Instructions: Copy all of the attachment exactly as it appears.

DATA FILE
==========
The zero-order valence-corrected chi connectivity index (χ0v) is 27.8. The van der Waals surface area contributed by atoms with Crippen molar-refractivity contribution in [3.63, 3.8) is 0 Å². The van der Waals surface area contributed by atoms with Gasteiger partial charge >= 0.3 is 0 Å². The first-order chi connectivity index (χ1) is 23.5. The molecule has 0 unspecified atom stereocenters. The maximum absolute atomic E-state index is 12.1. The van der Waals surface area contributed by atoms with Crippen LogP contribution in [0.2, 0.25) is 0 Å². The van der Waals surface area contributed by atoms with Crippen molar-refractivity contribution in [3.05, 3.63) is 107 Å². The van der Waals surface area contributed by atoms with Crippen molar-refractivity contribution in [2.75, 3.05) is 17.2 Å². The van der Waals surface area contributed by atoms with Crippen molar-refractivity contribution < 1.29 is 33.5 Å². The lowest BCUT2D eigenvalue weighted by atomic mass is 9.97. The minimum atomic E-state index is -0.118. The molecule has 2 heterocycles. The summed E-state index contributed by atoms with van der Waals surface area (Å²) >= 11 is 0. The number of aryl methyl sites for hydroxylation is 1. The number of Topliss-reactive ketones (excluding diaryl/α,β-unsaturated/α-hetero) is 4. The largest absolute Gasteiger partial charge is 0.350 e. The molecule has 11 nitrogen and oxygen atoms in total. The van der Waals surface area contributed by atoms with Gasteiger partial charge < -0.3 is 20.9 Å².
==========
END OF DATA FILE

The zero-order valence-corrected chi connectivity index (χ0v) is 27.8. The van der Waals surface area contributed by atoms with Crippen molar-refractivity contribution in [3.63, 3.8) is 0 Å². The van der Waals surface area contributed by atoms with Gasteiger partial charge >= 0.3 is 0 Å². The first-order chi connectivity index (χ1) is 23.5. The molecule has 0 unspecified atom stereocenters. The maximum absolute atomic E-state index is 12.1. The van der Waals surface area contributed by atoms with Crippen LogP contribution in [0.2, 0.25) is 0 Å². The van der Waals surface area contributed by atoms with Crippen molar-refractivity contribution in [3.05, 3.63) is 107 Å². The van der Waals surface area contributed by atoms with Crippen molar-refractivity contribution in [2.75, 3.05) is 17.2 Å². The van der Waals surface area contributed by atoms with Crippen molar-refractivity contribution < 1.29 is 33.5 Å². The lowest BCUT2D eigenvalue weighted by atomic mass is 9.97. The minimum atomic E-state index is -0.118. The molecule has 2 heterocycles. The summed E-state index contributed by atoms with van der Waals surface area (Å²) >= 11 is 0. The number of aryl methyl sites for hydroxylation is 1. The number of Topliss-reactive ketones (excluding diaryl/α,β-unsaturated/α-hetero) is 4. The largest absolute Gasteiger partial charge is 0.350 e. The molecule has 11 nitrogen and oxygen atoms in total. The van der Waals surface area contributed by atoms with Gasteiger partial charge < -0.3 is 20.9 Å².